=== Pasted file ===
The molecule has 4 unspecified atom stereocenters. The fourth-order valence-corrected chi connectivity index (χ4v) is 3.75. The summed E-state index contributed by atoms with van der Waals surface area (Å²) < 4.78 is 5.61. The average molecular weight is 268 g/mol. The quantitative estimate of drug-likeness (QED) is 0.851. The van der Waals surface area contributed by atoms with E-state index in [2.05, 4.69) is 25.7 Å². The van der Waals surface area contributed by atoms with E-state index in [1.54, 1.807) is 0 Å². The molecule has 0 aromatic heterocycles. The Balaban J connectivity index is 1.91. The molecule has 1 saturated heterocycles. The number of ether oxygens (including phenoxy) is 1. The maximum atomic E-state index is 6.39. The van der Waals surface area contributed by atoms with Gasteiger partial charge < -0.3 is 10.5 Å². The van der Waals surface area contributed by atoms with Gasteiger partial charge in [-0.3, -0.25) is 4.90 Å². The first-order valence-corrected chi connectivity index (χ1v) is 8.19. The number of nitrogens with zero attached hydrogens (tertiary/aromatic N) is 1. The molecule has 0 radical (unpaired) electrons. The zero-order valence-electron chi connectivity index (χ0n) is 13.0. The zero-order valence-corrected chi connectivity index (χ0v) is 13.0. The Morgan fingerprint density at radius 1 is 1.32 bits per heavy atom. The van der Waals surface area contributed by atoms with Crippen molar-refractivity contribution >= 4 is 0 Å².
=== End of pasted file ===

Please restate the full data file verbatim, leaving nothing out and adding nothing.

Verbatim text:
The molecule has 4 unspecified atom stereocenters. The fourth-order valence-corrected chi connectivity index (χ4v) is 3.75. The summed E-state index contributed by atoms with van der Waals surface area (Å²) < 4.78 is 5.61. The average molecular weight is 268 g/mol. The quantitative estimate of drug-likeness (QED) is 0.851. The van der Waals surface area contributed by atoms with E-state index in [2.05, 4.69) is 25.7 Å². The van der Waals surface area contributed by atoms with E-state index in [1.54, 1.807) is 0 Å². The molecule has 0 aromatic heterocycles. The Balaban J connectivity index is 1.91. The molecule has 1 saturated heterocycles. The number of ether oxygens (including phenoxy) is 1. The maximum atomic E-state index is 6.39. The van der Waals surface area contributed by atoms with Gasteiger partial charge < -0.3 is 10.5 Å². The van der Waals surface area contributed by atoms with Gasteiger partial charge in [-0.3, -0.25) is 4.90 Å². The first-order valence-corrected chi connectivity index (χ1v) is 8.19. The number of nitrogens with zero attached hydrogens (tertiary/aromatic N) is 1. The molecule has 0 radical (unpaired) electrons. The zero-order valence-electron chi connectivity index (χ0n) is 13.0. The zero-order valence-corrected chi connectivity index (χ0v) is 13.0. The Morgan fingerprint density at radius 1 is 1.32 bits per heavy atom. The van der Waals surface area contributed by atoms with Crippen molar-refractivity contribution >= 4 is 0 Å².